Food52sday Recipe Interpretation: Pasta with Kale, Blood Orange and Breadcrumbs

pix 471First of all, if you’ve never had pasta with breadcrumbs, you really should try it.  I used multi-grain bread with sunflower seeds, and the crumbs made an earthy counterpoint to the kale and pasta.  I mixed cheese right in with the crumbs–which I’ve done before without realizing it’s A Thing–and the resulting earthy-cheesy-crunchies were great.  If you’re not a pasta fan, or you need to eat lower on the glycemic index, try this with any whole grain–farro would be lovely, and even quinoa would work well.

pix 455pix 459pix 469The original recipe was designed to be easy, filling and on the table in 30 minutes.  My version still gets it on the table in 30 minutes but adds just a couple of extra layers of flavor.  The base recipe is wide open to interpretation, so do give this a try and make it your own.

Pasta with Kale, Blood Orange and Breadcrumbs
Author: 
Recipe type: Side or Main. Or Breakfast
Serves: 2-4
 
Filling and satisfying. Make this. Or a version of this. You will be so happy you did. This serves 2 for dinner or 4 as a side.
What You Need
  • 4 slices yummy bread (I used a multi-grain with lots of sunflower seeds in in)
  • 2 Tablespoons extra virgin olive oil
  • 1 Tablespoon butter
  • kosher salt and freshly ground black pepper, to taste
  • ⅓ cup grated Parmesan cheese
  • 1 oz pancetta, minced
  • 2 Tablespoons extra virgin olive oil
  • 2 cloves garlic, minced
  • 1 small shallot, minced
  • ½ bunch kale, washed, trimmed of large ribs and chopped (I used Lacinato)
  • zest and juice from 1 blood orange
  • zest from 1 lemon
  • 8 oz. linguini (reserve ⅓ cup of the pasta cooking water)
What To Do
  1. Toast the slices of bread until dark but not black. Let cool.
  2. Break up the bread then pulse in a food processor or blender along with a pinch of salt and pepper until you have lovely, coarse crumbs.
  3. Heat 2 Tablespoons of olive oil over medium heat until hot. Add the breadcrumbs and stir until all the oil is evenly absorbed and the crumbs smell nice and nutty. Off the heat, stir in the Parmesan. Some of it will melt and make wee cheesy/bread-crumby morsels. Let this happen.
  4. Heat a large pot of water and cook the pasta according to package directions. Cook the pasta about 2 minutes fewer than the box calls for.
  5. Meanwhile, in a heavy-bottomed pan, cook the pancetta until a bit crisp. Add the olive oil, garlic, shallot and salt and pepper and saute until fragrant.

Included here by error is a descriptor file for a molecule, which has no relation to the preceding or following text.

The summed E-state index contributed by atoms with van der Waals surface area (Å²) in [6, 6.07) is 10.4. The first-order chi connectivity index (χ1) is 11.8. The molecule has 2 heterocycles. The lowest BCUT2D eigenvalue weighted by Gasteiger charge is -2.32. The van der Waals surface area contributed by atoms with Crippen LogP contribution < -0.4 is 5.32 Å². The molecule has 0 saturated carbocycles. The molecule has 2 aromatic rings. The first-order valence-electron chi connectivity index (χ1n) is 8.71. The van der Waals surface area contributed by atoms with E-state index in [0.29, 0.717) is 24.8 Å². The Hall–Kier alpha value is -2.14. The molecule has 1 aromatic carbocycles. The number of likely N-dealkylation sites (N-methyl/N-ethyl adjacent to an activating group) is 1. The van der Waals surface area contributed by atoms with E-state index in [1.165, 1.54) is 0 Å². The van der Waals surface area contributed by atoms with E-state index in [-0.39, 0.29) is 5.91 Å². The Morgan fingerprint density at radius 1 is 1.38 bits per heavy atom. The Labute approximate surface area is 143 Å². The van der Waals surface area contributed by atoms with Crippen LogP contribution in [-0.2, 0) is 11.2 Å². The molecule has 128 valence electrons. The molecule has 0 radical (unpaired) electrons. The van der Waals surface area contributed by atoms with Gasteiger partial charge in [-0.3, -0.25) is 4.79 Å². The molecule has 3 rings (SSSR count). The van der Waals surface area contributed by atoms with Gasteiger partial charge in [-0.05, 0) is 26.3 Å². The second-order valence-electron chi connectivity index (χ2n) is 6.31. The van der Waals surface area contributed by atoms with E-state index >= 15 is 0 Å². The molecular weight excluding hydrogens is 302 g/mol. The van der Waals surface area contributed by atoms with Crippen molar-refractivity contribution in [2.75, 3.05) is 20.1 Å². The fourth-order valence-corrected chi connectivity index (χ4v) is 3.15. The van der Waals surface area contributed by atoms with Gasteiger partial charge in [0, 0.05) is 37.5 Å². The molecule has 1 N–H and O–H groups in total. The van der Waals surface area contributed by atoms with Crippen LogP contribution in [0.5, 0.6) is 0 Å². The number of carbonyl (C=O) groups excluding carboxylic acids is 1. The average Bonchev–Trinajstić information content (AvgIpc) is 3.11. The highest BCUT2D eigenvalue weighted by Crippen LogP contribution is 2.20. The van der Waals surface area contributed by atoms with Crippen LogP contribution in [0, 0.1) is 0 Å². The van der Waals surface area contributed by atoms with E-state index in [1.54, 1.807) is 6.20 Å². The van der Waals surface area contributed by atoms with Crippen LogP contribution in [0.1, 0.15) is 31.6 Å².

6. Add the kale, zests and orange juice and saute until the kale bright green (plus a couple of extra minutes, just to soften the texture) and the juice has reduced to a syrup.
  7. Add the reserved pasta cooking water to the kale. Stir in and toss the pasta together with the kale over high heat for a minute or two, or until most of the liquid is gone. Taste and adjust seasonings.
  8. Stir in the reserved breadcrumbs and serve.

Since I bought a ton of kale and had leftover breadcrumbs, I made another take on the dish the next evening.  This time, I used bacon for smokiness and a bunch of minced sun-dried tomatoes because they wanted In. Instead of linguini, I went with Israeli couscous that I deeply toasted in oil and butter and then cooked in homemade chicken stock along with the sun-dried tomatoes. I think I may have even liked this version better, even if it didn’t have any citrus in it. Oh wait! I did season this version with a heavy pinch or three of that yummy citrus-fennel pollen sea salt I have. Good stuff.

DSCN3759Ally from What’s for Dinner? Ally’s Kitchen on facebook also put her own spin on the recipe inspiration. It was a hit at her house, so definitely go take a look!  Yay, Ally–so happy you joined in this week!

And that pretty much takes care of it. Stay tuned next Tuesday for the latest Recipe Inspiration.  I hope you’re inspired to cook along or just to put your own spin on any recipe that strikes your fancy.  Need to know how it works? Read all about Food52sdays.

Take care, and have a lovely day.

 

 

 

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Comments

    • says

      It really is good! It’s like comforting noodles (pasta/oil/parm/s&p/garlic powder/pepper flake) but with more substance and almost as easy to make. We loved both versions that we made:)

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